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Are Corporations good for liberty?

The definition of a Corporation:

A legal entity that is separate and distinct from its owners. Corporations enjoy most of the rights and responsibilities that an individual possesses; that is, a corporation has the right to enter into contracts, loan and borrow money, sue and be sued, hire employees, own assets and pay taxes.

The most important aspect of a corporation is limited liability. That is, shareholders have the right to participate in the profits, through dividends and/or the appreciation of stock, but are not held personally liable for the company's debts. (from www.investopedia.com)

I bring up the question if Corporations are good for liberty, because it seems to take away some personal responsiblity. Corporations get taxed, send lobbyist to DC to get tax breaks, or even deals, and as a result we have corporatism, which is also bad for liberty. I am interested in others thoughts and input on this issue.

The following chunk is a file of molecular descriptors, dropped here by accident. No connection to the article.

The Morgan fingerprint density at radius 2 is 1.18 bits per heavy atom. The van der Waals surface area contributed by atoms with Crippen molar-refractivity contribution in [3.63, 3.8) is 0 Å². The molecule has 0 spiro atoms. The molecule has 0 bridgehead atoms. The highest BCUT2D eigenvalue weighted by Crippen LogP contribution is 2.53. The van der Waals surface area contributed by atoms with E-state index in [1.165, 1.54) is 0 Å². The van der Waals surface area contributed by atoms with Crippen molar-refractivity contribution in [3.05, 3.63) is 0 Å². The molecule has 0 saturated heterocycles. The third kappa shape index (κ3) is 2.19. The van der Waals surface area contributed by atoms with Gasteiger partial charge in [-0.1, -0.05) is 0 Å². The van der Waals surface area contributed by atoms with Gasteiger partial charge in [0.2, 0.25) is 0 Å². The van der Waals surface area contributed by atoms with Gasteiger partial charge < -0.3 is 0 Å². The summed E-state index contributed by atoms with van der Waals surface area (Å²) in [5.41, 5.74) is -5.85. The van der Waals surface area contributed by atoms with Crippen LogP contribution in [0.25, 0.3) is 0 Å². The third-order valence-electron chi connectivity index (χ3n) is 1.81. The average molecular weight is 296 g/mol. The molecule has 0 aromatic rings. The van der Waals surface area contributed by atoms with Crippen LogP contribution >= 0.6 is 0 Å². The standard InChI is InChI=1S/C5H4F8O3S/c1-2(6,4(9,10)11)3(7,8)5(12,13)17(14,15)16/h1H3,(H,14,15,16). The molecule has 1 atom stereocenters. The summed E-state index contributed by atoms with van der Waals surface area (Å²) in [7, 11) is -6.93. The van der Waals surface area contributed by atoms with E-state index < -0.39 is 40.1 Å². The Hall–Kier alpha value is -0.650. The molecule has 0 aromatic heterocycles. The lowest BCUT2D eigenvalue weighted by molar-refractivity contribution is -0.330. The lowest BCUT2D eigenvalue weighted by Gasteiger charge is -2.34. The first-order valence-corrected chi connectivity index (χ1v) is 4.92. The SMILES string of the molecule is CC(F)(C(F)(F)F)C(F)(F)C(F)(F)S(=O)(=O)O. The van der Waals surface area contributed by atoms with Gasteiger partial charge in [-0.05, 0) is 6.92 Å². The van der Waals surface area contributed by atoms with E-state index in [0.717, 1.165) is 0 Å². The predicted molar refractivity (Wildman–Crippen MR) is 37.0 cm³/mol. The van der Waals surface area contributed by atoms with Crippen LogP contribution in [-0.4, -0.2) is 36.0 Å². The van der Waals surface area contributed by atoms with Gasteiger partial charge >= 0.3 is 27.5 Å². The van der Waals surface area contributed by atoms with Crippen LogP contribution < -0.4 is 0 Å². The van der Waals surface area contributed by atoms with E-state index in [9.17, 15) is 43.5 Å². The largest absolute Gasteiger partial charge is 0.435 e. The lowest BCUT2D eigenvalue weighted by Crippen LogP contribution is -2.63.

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Right on Michael. Corporations have NO conscious.

And the collective conscious (of each individual brick) is overridden by the organization's collective greed to succeed.

The shareholders and shareholder profits always come first.

There is no mercy or kindness. There is no forgiveness.

When was the last time a bank forgave a loan? And yet our government STEALS our taxes to bail out the biggest 5 banks while these same banks (holdings companies) beat their individual debtors over the head demanding payment or pressing foreclosure!

These banking and corporate charters should be pulled and shredded and the people forgiven their sins.


Well Said!


Never really thought about this before. Good post. bump

Are corporations good for Liberty


But Liberty is good for corporations.

"What if the American people learn the truth" - Ron Paul


IMHO, they're one of the bad things that we have to eliminate to get everything all fixed up.

Not only are they not accountable to their customers and peers, they're not accountable to their workers. That's when the real problems begin.